The human body has trillions of bacteria living in the digestive system. About 70% of your immune system function is found in your intestinal tract. Recently, a team of scientists in China investigated how the coronavirus affects this microbial population and what role our gut may play in regulating the severity of the disease.
The research article was published on medRxiv, in pre-print format, meaning the research has yet to be peer-reviewed. This allows scientists to debate and further discuss the topic. Which is useful during an emerging situation such as a pandemic.
The researchers claim that the coronavirus enters the body by binding to the ACE2 enzyme, which has an important role in regulating intestinal inflammation. ACE2 also has a “major impact” on the makeup of the microbes in the gut and also affects diseases of the heart and lungs, according to Newsweek.
Patient statistics for COVID-19 show that over 60% of patients display gastrointestinal symptoms such as nausea, diarrhea, and vomiting. The study found that patients with these symptoms developed a more severe form of the disease. The evidence suggested the potential role of gut microbiota in COVID-19’s ability to progress and its severity in these groups of people.
Researchers used a method measuring blood protein levels in healthy people and compared these to patients who had COVID-19. They used this information to create a score called the blood proteomic score or PRS. Then, utilizing next-generation technology they could identify gut microbes that helped them predict blood biomarkers of COVID-19.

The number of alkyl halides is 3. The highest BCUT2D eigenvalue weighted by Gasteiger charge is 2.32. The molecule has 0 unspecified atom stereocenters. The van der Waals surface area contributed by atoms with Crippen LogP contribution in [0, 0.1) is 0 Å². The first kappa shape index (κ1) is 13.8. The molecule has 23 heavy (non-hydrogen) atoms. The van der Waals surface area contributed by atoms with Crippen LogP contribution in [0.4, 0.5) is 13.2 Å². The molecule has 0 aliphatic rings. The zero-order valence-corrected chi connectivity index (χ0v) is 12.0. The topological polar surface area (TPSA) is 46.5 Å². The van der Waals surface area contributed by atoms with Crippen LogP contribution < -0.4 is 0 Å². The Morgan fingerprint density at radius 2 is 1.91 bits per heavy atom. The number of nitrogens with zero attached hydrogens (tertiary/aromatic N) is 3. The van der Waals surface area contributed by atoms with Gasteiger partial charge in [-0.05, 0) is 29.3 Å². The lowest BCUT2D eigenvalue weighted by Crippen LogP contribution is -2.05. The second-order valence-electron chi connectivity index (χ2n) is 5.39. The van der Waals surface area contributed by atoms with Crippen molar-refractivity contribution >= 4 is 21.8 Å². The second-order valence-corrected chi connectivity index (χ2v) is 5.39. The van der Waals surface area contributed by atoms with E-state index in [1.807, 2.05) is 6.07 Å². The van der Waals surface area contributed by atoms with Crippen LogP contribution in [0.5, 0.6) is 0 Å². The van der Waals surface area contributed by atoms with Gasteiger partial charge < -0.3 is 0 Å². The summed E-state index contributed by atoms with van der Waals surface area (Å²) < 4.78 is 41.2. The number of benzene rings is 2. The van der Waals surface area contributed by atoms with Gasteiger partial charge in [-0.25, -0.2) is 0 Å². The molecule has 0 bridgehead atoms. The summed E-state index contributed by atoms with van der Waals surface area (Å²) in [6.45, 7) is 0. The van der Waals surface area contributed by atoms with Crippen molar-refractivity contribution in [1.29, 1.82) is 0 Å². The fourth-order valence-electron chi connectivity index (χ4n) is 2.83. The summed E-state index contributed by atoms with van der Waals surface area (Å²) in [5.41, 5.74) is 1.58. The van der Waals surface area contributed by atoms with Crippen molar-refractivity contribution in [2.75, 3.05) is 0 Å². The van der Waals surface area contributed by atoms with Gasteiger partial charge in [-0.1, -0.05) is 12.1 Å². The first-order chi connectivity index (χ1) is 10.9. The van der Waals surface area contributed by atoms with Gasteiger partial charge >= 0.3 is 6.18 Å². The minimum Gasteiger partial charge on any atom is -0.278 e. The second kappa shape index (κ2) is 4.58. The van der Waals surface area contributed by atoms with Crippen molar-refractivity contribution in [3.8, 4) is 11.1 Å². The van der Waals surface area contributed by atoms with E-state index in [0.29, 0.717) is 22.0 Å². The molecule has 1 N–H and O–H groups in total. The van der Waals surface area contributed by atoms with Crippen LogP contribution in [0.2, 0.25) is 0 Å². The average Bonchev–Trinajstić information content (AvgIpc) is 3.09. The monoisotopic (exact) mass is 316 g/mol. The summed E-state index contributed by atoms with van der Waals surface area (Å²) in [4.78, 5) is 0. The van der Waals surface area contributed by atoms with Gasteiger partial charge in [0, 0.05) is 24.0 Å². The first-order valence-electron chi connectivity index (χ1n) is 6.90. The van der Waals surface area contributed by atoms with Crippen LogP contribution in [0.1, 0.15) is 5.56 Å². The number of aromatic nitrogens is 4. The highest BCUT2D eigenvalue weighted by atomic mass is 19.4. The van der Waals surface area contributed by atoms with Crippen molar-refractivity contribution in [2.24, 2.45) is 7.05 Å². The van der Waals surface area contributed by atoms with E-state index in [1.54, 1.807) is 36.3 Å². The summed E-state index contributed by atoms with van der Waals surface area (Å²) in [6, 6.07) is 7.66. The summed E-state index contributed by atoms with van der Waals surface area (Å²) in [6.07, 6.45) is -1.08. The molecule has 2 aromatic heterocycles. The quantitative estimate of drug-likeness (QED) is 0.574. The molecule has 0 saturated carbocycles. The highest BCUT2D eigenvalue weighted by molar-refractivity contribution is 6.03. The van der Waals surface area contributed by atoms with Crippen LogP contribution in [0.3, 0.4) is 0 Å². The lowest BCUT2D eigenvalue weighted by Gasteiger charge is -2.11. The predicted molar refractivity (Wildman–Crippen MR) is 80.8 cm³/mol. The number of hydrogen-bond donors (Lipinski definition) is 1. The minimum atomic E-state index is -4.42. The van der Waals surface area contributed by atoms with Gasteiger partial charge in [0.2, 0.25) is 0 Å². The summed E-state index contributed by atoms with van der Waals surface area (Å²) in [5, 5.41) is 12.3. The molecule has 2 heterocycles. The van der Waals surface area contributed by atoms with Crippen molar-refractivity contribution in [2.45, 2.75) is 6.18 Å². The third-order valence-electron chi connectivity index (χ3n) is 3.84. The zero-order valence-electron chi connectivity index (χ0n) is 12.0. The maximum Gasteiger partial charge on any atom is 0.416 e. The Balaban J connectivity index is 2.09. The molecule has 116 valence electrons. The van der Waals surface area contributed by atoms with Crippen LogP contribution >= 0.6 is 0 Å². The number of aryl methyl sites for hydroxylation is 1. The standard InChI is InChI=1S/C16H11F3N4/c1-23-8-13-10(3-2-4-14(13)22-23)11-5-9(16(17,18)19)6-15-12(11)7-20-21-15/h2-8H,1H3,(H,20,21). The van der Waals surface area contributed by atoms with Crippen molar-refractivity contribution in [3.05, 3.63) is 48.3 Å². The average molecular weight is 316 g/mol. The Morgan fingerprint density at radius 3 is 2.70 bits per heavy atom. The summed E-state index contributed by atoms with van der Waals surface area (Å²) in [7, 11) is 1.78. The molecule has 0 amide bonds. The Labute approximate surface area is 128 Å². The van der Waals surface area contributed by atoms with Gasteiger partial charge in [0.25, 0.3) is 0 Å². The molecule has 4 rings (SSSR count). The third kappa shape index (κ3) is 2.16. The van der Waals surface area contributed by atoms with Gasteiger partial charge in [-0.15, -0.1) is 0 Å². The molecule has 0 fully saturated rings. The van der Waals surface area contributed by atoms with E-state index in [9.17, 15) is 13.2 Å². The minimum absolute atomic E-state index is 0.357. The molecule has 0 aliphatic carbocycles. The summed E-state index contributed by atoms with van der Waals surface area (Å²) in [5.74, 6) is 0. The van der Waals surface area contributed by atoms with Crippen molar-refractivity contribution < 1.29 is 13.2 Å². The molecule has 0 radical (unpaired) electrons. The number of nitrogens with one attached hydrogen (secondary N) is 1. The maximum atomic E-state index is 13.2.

When they measured the PRS on COVID-19 patients, they found that just a 10 percent increase of the PRS correlated with an increased risk of disease severity by 57%. This was most prevalent in people aged 58 and older, according to Newsweek.
Furthermore, the study demonstrated in individuals without infection that their risk score is positively associated with proinflammatory cytokines, mostly in older individuals. In a previous post, we talked about how BioVi probiotics can play a role in helping boost your immune system. Clinical studies of BioVi’s stain of probiotic have been linked to increased levels of cytokines1. Cytokines are a type of protein that targets infection and inflammation, effectively creating an immune response.
A professor of food microbiology at the University of Reading, U.K., Glenn Gibson, told Newsweek he would have liked the study authors to suggest ways to reduce that risk. “The gut microbiome is critical to health and well-being,” he said. “I am not surprised to see the anti-inflammatory links with COVID-19 set out there but it is very good indeed to see this evidence and use modern techniques to do so.” He told Newsweek he’s been encouraging his patients to take both pro and pre-biotics for weeks that boost microbial health. According to Nutra Ingredients, keeping your gut healthy not only supports the body’s immune response to infection but also helps prevent damage to the lungs and other organs.
BioVi is a pre and probiotic supplement with antioxidants from the aronia berry. Our unique strain of probiotic has clinically shown to promote intestinal health*, support immunity and cardiovascular health*, survive stomach acid* – most probiotics don’t, and maintain a healthy yeast balance*.
The COVID-19 situation is rapidly evolving and new research is being conducted to help better understand the virus. If you have questions related to your health we recommend that you speak to your physician to answer your specific questions.
Our probiotics come in several varieties including capsules, delicious softchews, and tasty chewables. We also offer subscriptions to your favorite probiotics that have a whole host of benefits that other companies can’t or won’t provide in their probiotic strain. You can learn more about our probiotics here.
*These statements have not been evaluated by the Food and Drug Administration. This product is not intended to diagnose, treat, cure or prevent any disease.